injuries to hands, head, neck, back and bladder contusions.

Recovery made against  negligent driver and client’s underinsured

carrier.

 

Settlement against owners of a Hawaiian horse riding stable when

Client fell from horse and sustained a broken wrist.

 

Settlement against police department for injuries

to client while in custody due to excessive force and aggression

of police officer, causing a fractured orbital facial bone.

 

Multiple motor vehicle accident settlements for soft tissue/

whiplash injuries

 

Things to Know About Pennsylvania Workers Compensation Laws

Workers Compensation is legislated under two separate Acts. The Workers Compensation Act was adopted in 1915. Originally, it was known as the Workmens Compensation Act. It has been amended many times since its original enactment. Occupational diseases are governed by the Occupational Disease Act of 1939. The administration of both Acts is under the supervision of the Pennsylvania Department of Labor and Industry which has extensive rule and regulation making powers.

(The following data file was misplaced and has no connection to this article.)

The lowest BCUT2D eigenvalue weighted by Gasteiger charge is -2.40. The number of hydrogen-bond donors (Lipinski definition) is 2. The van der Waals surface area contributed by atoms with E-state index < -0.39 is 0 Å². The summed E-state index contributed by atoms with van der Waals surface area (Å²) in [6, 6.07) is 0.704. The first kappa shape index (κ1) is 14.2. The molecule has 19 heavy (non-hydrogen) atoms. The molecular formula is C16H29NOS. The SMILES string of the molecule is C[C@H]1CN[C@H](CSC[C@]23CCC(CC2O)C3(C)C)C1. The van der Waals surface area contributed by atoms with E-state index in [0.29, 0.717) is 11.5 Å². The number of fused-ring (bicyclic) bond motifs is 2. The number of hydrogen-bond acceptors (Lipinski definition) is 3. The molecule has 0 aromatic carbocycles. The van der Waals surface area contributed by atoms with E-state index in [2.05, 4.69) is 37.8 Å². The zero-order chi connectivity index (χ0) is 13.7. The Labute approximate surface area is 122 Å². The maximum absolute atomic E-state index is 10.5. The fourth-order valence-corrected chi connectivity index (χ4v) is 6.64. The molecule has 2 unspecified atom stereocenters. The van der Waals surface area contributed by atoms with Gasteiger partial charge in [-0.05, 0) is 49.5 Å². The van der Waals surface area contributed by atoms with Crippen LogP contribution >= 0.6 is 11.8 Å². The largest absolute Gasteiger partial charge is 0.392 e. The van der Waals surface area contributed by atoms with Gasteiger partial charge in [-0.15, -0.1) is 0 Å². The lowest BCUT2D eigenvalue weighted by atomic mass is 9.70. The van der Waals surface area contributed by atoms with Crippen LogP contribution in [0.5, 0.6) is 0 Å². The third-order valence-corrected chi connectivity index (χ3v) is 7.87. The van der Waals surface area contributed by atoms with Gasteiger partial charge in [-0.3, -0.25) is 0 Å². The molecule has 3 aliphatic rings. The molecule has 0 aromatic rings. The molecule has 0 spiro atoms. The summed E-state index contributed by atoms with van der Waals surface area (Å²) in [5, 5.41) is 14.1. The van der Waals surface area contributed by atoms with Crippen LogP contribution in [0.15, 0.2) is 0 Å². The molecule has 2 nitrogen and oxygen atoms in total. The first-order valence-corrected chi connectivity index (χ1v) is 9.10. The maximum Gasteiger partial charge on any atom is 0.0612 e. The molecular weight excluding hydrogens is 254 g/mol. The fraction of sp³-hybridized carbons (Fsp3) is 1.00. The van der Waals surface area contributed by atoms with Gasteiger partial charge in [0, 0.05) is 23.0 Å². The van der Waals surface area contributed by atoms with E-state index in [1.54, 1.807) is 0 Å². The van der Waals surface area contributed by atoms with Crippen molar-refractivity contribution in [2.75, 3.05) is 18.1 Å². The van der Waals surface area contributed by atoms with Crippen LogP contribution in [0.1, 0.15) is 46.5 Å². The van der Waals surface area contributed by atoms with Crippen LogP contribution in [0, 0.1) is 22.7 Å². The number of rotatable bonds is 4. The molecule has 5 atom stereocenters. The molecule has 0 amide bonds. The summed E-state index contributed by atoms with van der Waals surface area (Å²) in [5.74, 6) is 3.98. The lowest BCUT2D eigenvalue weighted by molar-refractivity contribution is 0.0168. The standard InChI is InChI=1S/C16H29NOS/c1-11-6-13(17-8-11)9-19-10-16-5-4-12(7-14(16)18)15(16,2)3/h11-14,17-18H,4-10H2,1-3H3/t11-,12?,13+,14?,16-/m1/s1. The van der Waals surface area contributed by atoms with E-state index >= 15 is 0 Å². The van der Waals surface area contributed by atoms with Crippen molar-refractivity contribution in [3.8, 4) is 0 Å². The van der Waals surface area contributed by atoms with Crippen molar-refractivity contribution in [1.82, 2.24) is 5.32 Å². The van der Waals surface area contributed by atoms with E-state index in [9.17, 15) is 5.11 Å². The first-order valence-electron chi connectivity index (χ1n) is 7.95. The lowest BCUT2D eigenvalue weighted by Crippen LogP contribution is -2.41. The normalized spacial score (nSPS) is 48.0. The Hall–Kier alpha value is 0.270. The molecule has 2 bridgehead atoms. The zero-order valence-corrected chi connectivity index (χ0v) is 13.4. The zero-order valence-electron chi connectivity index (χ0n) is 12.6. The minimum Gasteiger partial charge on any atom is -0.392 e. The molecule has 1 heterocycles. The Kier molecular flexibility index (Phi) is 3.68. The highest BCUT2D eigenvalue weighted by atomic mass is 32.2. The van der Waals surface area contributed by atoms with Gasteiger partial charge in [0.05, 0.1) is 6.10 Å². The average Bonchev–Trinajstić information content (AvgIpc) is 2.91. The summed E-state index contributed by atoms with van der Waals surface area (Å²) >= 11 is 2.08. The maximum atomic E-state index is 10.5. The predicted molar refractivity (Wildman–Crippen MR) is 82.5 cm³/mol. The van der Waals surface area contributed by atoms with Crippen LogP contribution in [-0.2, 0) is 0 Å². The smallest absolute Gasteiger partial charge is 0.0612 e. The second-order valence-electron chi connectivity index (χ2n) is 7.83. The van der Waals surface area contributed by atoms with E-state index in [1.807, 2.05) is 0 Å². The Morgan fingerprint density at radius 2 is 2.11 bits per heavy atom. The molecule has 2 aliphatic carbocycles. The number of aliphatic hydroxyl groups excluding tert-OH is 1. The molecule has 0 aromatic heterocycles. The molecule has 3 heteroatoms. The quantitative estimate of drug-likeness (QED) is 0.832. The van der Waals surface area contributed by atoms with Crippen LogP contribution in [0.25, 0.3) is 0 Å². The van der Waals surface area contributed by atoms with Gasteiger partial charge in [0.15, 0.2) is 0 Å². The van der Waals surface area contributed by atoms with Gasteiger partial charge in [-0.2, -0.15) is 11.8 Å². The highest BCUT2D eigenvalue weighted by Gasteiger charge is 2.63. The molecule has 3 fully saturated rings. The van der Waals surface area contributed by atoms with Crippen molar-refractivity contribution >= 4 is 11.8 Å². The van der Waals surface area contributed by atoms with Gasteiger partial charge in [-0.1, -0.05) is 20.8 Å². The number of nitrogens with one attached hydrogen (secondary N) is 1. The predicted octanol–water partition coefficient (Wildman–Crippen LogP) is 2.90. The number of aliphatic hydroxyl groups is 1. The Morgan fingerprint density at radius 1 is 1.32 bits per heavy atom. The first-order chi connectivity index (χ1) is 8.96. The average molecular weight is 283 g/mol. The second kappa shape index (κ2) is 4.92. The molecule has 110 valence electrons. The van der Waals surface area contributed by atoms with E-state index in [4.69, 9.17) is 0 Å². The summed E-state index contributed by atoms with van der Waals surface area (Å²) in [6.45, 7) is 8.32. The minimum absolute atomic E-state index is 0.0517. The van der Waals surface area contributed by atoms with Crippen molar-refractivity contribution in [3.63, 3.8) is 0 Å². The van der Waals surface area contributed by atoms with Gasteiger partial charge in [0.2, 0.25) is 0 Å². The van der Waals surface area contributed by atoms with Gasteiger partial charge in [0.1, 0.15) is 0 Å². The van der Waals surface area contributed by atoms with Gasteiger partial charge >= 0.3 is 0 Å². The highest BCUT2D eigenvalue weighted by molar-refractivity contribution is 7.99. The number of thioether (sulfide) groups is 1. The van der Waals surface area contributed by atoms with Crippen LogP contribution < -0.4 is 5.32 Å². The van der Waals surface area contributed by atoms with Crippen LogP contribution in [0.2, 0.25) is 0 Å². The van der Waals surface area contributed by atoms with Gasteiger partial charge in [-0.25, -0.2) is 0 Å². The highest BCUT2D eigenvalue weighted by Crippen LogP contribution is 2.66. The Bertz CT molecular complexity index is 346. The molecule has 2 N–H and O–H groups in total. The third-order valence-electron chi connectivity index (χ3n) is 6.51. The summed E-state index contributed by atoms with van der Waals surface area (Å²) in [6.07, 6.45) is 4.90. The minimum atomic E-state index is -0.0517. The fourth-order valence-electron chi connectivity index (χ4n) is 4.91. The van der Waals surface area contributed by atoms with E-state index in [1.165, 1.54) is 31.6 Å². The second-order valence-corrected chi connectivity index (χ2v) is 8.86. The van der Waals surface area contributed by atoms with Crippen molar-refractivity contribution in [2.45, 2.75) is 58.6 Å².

At its simplest, an employee injured in the course and scope of his employment is entitled to receive payment of wage loss benefits and payment of medical expenses. When an injury occurs, the employer is required to report the injury to the Workers Compensation Bureau. The employer can accept liability and file the appropriate document which will result in payments beginning to the injured employee and payments of medical expenses paid directly to the medical providers. In this situation, an injured employee rarely requires consultation with counsel.

However, when an alleged employer fails to accept responsibility for the injury, the employee is required to file a Claim Petition. At this point, even the most sophisticated layman will find himself or herself trapped in a maze that cannot be navigated without the help of counsel knowledgeable in the interpretation of the Statues as amended and the case law that has developed over many years.

Examples of hurdles that may be encountered are: distinction of employee versus independent contractor, was the injured individual within the course and scope of employment when the injury occurred, and did the injury occur while on or off the premises.

Most injuries which occur on premises are compensable, while many off premises are not. In a case recently handled by our firm, we were able to extend the definition of on premises to an unusual situation.